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J Rheumatol. 1996 Aug;23(8):1385-91.

Comparison of the antiinflammatory efficacy of chondroitin sulfate and diclofenac sodium in patients with knee osteoarthritis.

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Clinical Institute of Orthopaedics and Traumatology, University of Siena, Italy.



To assess the clinical efficacy of chondroitin sulfate (CS) in comparison with the nonsteroidal antiinflammatory drug (NSAID) diclofenac sodium (DS) in a medium/longterm clinical study in patients with knee osteoarthritis (OA).


This was a randomized, multicenter, double blind, double dummy study. 146 patients with knee OA were recruited into 2 groups. During the first month, patients in the NSAID group were treated with 3 x 50 mg DS tablets/day and 3 x 400 mg placebo (for CS) sachets; from Month 2 to Month 3, patients were given placebo sachets alone. In the CS group, patients were treated with 3 x 50 mg placebo (for diclofenac) tablets/day and 3 x 400 mg CS sachets/day during the first month; from Month 2 to Month 3, these patients received only CS sachets. Both groups were treated with 3 x 400 mg placebo sachets from Month 4 to Month 6. Clinical efficacy was evaluated by assessing the Lequesne Index, spontaneous pain (using the Huskisson visual analog scale), pain on load (using a 4 point ordinal scale), and paracetamol consumption.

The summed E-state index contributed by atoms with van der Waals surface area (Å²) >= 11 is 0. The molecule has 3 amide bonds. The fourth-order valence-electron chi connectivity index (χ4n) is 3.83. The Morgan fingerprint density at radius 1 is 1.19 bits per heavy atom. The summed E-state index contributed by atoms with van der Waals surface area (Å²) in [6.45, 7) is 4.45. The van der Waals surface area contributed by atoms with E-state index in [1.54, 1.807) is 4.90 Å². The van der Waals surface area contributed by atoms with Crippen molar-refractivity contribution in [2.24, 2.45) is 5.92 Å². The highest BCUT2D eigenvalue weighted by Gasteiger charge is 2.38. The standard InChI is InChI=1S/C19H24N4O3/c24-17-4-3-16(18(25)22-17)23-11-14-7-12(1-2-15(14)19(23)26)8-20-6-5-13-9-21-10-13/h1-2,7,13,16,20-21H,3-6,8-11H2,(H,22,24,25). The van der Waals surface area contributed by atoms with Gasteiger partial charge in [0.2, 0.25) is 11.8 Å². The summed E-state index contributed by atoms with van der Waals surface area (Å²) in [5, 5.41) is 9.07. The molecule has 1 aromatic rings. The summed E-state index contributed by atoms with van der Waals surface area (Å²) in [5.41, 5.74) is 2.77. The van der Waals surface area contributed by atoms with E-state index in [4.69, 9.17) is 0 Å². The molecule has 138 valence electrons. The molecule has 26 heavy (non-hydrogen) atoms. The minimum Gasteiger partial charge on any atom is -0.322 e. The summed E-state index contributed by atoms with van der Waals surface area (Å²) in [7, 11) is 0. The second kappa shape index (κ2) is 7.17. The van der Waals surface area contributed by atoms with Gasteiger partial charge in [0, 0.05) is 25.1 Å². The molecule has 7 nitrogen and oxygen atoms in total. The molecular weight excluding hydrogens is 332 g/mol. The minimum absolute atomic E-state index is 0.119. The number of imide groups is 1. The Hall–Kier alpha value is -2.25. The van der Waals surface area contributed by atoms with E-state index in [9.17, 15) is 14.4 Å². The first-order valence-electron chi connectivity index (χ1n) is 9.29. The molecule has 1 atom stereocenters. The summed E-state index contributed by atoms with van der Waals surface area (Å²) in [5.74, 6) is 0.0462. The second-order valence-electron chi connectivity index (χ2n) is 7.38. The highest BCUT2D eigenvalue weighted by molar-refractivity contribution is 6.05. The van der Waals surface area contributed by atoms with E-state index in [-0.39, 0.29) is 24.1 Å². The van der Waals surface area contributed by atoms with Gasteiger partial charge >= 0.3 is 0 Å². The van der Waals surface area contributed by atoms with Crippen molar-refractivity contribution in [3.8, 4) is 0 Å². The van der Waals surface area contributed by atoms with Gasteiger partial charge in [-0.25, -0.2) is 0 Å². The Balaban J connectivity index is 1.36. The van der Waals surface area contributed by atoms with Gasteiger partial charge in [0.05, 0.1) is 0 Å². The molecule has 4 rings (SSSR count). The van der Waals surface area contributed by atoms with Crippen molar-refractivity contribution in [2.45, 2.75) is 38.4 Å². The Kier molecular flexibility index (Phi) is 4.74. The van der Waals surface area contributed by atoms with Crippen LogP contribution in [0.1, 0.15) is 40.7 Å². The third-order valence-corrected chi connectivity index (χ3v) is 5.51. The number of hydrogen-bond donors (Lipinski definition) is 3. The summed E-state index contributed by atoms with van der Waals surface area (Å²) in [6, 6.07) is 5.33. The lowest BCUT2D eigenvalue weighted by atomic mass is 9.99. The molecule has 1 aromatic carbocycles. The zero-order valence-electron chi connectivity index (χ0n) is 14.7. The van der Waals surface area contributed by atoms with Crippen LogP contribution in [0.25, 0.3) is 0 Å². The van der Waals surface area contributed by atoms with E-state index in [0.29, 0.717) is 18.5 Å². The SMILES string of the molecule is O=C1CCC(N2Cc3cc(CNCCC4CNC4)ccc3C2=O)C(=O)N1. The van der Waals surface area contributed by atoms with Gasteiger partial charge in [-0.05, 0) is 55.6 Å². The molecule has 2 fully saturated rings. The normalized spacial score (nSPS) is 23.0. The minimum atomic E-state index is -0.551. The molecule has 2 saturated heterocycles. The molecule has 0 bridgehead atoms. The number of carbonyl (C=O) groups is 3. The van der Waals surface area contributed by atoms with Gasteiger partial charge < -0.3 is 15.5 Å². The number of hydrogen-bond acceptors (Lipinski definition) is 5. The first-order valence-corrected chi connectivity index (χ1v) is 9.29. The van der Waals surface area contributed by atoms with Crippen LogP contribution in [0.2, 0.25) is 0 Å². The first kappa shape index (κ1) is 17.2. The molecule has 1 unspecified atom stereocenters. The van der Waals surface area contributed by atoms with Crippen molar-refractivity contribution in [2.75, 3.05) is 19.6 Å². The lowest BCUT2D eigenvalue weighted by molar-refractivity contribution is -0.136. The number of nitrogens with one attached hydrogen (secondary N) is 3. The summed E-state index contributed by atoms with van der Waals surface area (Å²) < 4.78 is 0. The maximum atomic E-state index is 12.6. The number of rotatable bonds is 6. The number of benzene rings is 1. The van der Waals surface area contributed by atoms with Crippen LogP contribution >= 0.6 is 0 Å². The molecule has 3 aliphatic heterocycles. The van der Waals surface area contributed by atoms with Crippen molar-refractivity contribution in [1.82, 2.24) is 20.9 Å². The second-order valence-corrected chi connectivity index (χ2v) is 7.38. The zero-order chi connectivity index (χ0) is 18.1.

Patients treated with the NSAID showed prompt and plain reduction of clinical symptoms, which, however, reappeared after the end of treatment; in the CS group, the therapeutic response appeared later in time but lasted for up to 3 months after the end of treatment.


CS seems to have slow but gradually increasing clinical activity in OA; these benefits last for a long period after the end of treatment.

[Indexed for MEDLINE]

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